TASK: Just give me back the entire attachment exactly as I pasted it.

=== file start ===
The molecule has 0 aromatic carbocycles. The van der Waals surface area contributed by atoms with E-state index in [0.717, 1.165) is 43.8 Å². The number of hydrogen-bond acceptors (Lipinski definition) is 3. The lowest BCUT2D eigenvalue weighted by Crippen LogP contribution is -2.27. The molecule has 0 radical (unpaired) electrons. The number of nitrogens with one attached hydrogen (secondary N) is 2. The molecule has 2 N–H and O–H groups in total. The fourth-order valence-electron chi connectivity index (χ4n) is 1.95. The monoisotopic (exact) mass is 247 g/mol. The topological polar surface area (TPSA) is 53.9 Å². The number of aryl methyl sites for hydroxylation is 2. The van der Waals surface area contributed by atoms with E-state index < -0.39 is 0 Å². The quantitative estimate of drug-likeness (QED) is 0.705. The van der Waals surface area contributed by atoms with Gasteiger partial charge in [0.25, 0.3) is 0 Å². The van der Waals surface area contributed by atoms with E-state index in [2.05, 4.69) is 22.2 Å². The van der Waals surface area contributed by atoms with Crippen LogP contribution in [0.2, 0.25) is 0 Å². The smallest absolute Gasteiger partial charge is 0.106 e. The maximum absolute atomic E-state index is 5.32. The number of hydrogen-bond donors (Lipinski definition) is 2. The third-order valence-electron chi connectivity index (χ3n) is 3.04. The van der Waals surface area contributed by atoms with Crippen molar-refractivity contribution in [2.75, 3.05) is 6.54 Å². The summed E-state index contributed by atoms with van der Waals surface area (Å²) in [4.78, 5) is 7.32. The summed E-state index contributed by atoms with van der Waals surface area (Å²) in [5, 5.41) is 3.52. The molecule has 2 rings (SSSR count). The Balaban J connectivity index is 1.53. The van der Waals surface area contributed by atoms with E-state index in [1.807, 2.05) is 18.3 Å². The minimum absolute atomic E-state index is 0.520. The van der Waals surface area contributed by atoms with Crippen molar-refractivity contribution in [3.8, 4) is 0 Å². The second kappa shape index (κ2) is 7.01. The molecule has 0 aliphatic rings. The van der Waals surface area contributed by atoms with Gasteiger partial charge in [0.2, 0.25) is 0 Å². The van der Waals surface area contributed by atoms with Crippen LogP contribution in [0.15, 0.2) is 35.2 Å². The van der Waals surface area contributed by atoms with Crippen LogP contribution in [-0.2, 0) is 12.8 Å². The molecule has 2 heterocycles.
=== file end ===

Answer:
The molecule has 0 aromatic carbocycles. The van der Waals surface area contributed by atoms with E-state index in [0.717, 1.165) is 43.8 Å². The number of hydrogen-bond acceptors (Lipinski definition) is 3. The lowest BCUT2D eigenvalue weighted by Crippen LogP contribution is -2.27. The molecule has 0 radical (unpaired) electrons. The number of nitrogens with one attached hydrogen (secondary N) is 2. The molecule has 2 N–H and O–H groups in total. The fourth-order valence-electron chi connectivity index (χ4n) is 1.95. The monoisotopic (exact) mass is 247 g/mol. The topological polar surface area (TPSA) is 53.9 Å². The number of aryl methyl sites for hydroxylation is 2. The van der Waals surface area contributed by atoms with E-state index < -0.39 is 0 Å². The quantitative estimate of drug-likeness (QED) is 0.705. The van der Waals surface area contributed by atoms with Gasteiger partial charge in [0.25, 0.3) is 0 Å². The van der Waals surface area contributed by atoms with E-state index in [2.05, 4.69) is 22.2 Å². The van der Waals surface area contributed by atoms with Crippen LogP contribution in [0.2, 0.25) is 0 Å². The smallest absolute Gasteiger partial charge is 0.106 e. The maximum absolute atomic E-state index is 5.32. The number of hydrogen-bond donors (Lipinski definition) is 2. The third-order valence-electron chi connectivity index (χ3n) is 3.04. The van der Waals surface area contributed by atoms with Crippen molar-refractivity contribution in [2.75, 3.05) is 6.54 Å². The summed E-state index contributed by atoms with van der Waals surface area (Å²) in [4.78, 5) is 7.32. The summed E-state index contributed by atoms with van der Waals surface area (Å²) in [5, 5.41) is 3.52. The molecule has 2 rings (SSSR count). The Balaban J connectivity index is 1.53. The van der Waals surface area contributed by atoms with E-state index in [1.807, 2.05) is 18.3 Å². The minimum absolute atomic E-state index is 0.520. The van der Waals surface area contributed by atoms with Crippen molar-refractivity contribution in [3.8, 4) is 0 Å². The second kappa shape index (κ2) is 7.01. The molecule has 0 aliphatic rings. The van der Waals surface area contributed by atoms with Gasteiger partial charge in [0.2, 0.25) is 0 Å². The van der Waals surface area contributed by atoms with Crippen LogP contribution in [0.15, 0.2) is 35.2 Å². The van der Waals surface area contributed by atoms with Crippen LogP contribution in [-0.2, 0) is 12.8 Å². The molecule has 2 heterocycles.